The Whitworths of Arizona, bringing science to you in everyday language.

Friday, July 24, 2015

How to Help a Caregiver, Part 2

Last week, I posted the first half of Lisa Cooke’s blog, “Ways to Help a Caregiver.” For those who are coming here first, Lisa polled her LBD support group for ideas about how to help and shared their responses in her blog, Lewy Warriors. In that first half, she suggested some nice things to say, and some things to do that didn’t include taking responsibility for the loved one, such as helping with chores, bringing a meal, and visiting. This is the final half of that wonderful blog.

Include the caregiver and their LO in social activities. As stated before, caregiving is very lonely. Day after day goes by with routines that never let up. We can’t just decide one day that we’re not going feed or dress our LO. We can’t take a break from taking them to the bathroom. Providing some social interaction can give a much needed change.

When my father reached the point with Parkinson’s that he could no longer be left alone, three of his sisters came to my parent’s house every Wednesday evening so my mother could go to choir practice. Mom would usually bake a cake or pie before they came, and the sisters had a couple of hours to visit with my father and each other. They loved the time reminiscing, and my mom’s desserts were an added bonus (she’s a good cook) and it gave my mother a couple of hours each week where she didn’t have to worry about him. It was a win-win for everyone.

Now that my husband is no longer capable of going out to dinner, his brother, sister, and their spouses come to our home occasionally for pot-luck or pizza. My husband gets to stay in his favorite recliner and still visit with his family. It’s an easy way to enjoy each other without moving him from his comfort zone.

If the LO is still able to leave the house, plan a small gathering with friends. Talk to the caregiver to find out if there are special needs (Example: foods that are eaten easily, a comfortable place to sit, and easy access.) Keep in mind that those with dementia tend to get anxious easily. No loud music, large crowds or frolicking children unless you know those things will not stress the patient.

For the brave ones. The number one request by far dealt with giving the caregiver a break, even for a few hours. One of the moderators of our support group said, “I wish someone would call and say, ‘I’ll be over on Sunday from 1-3 to sit with your wife, if you have anything you’d like to do.’” He said he needed the friend to be specific with when and how long, and to give him an opportunity to plan. He also mentioned how much he would appreciate if someone would call and offer to help with the next doctor’s appointment. Transporting our LOs is tough to do alone.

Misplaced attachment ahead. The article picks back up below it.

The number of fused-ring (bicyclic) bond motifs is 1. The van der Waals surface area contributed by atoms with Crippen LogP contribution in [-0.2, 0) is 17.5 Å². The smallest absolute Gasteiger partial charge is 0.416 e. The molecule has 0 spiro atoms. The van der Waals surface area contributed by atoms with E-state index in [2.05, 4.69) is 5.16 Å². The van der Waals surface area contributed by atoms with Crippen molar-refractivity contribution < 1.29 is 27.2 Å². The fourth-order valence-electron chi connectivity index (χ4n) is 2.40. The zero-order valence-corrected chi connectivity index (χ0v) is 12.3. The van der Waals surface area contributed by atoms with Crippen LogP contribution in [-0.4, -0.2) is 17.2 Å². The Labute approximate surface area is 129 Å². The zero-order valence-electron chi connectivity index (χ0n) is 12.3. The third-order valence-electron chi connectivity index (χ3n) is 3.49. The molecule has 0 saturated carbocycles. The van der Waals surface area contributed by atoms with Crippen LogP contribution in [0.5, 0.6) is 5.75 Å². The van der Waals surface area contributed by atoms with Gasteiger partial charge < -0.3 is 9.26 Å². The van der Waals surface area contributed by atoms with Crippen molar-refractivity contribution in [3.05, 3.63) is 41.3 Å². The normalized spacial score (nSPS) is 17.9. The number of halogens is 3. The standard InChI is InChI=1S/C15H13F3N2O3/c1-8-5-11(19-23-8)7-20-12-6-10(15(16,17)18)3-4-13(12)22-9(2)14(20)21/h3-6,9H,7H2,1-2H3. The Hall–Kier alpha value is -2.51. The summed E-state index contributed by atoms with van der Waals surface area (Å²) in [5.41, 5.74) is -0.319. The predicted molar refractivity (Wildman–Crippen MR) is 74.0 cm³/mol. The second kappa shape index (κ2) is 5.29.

“If someone could just come one night and take care of night issues so I can get some sleep, that would be great.” Even one night in a month can make a huge difference to an exhausted caregiver. And knowing the primary caregiver is asleep in the other room should relieve some of the fear of being in the situation of dealing with nighttime issues.

One caregiver had a friend that would come to her house one Sunday a month to fix breakfast and visit with her husband so she could go to church. Another caregiver said her husband had a friend that takes her husband to get a haircut and out to lunch once a month. For those caregivers, those days are a treasure they can count on.

For those who live out of town. What if the caregiving situation is for your loved one and you live out of town? Maybe, you have a sibling or close family member taking care of your parent and you don’t know how to help. There are things you can do long-distance that can make a big difference.

One caregiver said her brothers and sisters got together and hired an aide so she could get a much needed vacation after 7 years of having no break in caregiving duties for their parents. “It was less than $100 for each of them and I needed that vacation desperately.”

Sending text messages to both the LO and the caregiver can brighten each of their days. Phone calls to ask how they’re doing and offer moral support are always helpful. Even flowers sent to let the caregiver know you appreciate his duties lets him know he’s not forgotten.

In summary
•Helping out doesn’t have to mean providing physical care for the patient. Offering to do chores or bring dinner is always welcomed.
•Phone calls, hiring an aide for a couple of days, or even sending flowers or cards are thoughtful ways to help.
•Please visit, but call first and ask for a specific time that would work well.
•Offer to sit for an hour or two so the caregiver can get out.
•If you have several friends or family members that are close to the caregiver, work as a team to take turns bringing meals, doing chores, or sitting with their LO. Things like that are often easier in a group and letting the caregiver know there’s a team supporting her is priceless.
I hope you enjoy Lisa’s blogs as much as Jim and I do. Expect to see her here about once a month because she’s agreed to trade blogs.

For information about Lewy body disorders, read our books:
A Caregivers’ Guide to Lewy Body Dementia

Managing Cognitive Issues in Parkinson’s & Lewy Body Dementia

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